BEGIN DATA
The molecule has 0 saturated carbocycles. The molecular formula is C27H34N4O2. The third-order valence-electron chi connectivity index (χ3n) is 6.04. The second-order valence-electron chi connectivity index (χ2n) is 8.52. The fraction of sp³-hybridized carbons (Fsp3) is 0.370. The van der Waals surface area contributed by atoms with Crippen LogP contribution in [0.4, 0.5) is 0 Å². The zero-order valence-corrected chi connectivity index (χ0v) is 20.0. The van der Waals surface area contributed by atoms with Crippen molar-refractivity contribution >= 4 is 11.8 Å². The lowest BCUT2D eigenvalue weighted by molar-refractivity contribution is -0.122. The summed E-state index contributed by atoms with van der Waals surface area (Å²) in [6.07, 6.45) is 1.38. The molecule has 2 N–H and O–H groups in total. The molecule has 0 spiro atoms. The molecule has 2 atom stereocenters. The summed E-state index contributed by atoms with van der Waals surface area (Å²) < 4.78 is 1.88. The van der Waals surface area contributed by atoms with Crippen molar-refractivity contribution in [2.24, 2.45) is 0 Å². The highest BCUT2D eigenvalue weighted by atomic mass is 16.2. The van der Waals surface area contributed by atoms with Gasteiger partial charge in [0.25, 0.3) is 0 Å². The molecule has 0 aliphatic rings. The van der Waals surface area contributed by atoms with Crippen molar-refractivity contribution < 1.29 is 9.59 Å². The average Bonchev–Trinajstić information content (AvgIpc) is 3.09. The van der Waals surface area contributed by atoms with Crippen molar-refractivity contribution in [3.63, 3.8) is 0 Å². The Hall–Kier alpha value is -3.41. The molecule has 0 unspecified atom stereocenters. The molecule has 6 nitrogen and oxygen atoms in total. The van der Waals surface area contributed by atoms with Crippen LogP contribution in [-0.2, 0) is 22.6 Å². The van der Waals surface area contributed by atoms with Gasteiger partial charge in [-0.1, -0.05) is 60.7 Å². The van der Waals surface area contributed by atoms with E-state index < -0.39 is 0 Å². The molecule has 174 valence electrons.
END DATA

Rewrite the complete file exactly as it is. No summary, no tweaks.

The molecule has 0 saturated carbocycles. The molecular formula is C27H34N4O2. The third-order valence-electron chi connectivity index (χ3n) is 6.04. The second-order valence-electron chi connectivity index (χ2n) is 8.52. The fraction of sp³-hybridized carbons (Fsp3) is 0.370. The van der Waals surface area contributed by atoms with Crippen LogP contribution in [0.4, 0.5) is 0 Å². The zero-order valence-corrected chi connectivity index (χ0v) is 20.0. The van der Waals surface area contributed by atoms with Crippen molar-refractivity contribution >= 4 is 11.8 Å². The lowest BCUT2D eigenvalue weighted by molar-refractivity contribution is -0.122. The summed E-state index contributed by atoms with van der Waals surface area (Å²) in [6.07, 6.45) is 1.38. The molecule has 2 N–H and O–H groups in total. The molecule has 0 spiro atoms. The molecule has 2 atom stereocenters. The summed E-state index contributed by atoms with van der Waals surface area (Å²) < 4.78 is 1.88. The van der Waals surface area contributed by atoms with Crippen molar-refractivity contribution in [2.24, 2.45) is 0 Å². The highest BCUT2D eigenvalue weighted by atomic mass is 16.2. The van der Waals surface area contributed by atoms with Gasteiger partial charge in [0.25, 0.3) is 0 Å². The molecule has 0 aliphatic rings. The van der Waals surface area contributed by atoms with Crippen molar-refractivity contribution < 1.29 is 9.59 Å². The average Bonchev–Trinajstić information content (AvgIpc) is 3.09. The van der Waals surface area contributed by atoms with Crippen molar-refractivity contribution in [3.63, 3.8) is 0 Å². The Hall–Kier alpha value is -3.41. The molecule has 0 unspecified atom stereocenters. The molecule has 6 nitrogen and oxygen atoms in total. The van der Waals surface area contributed by atoms with Crippen LogP contribution in [-0.2, 0) is 22.6 Å². The van der Waals surface area contributed by atoms with Gasteiger partial charge in [-0.1, -0.05) is 60.7 Å². The van der Waals surface area contributed by atoms with E-state index < -0.39 is 0 Å². The molecule has 174 valence electrons.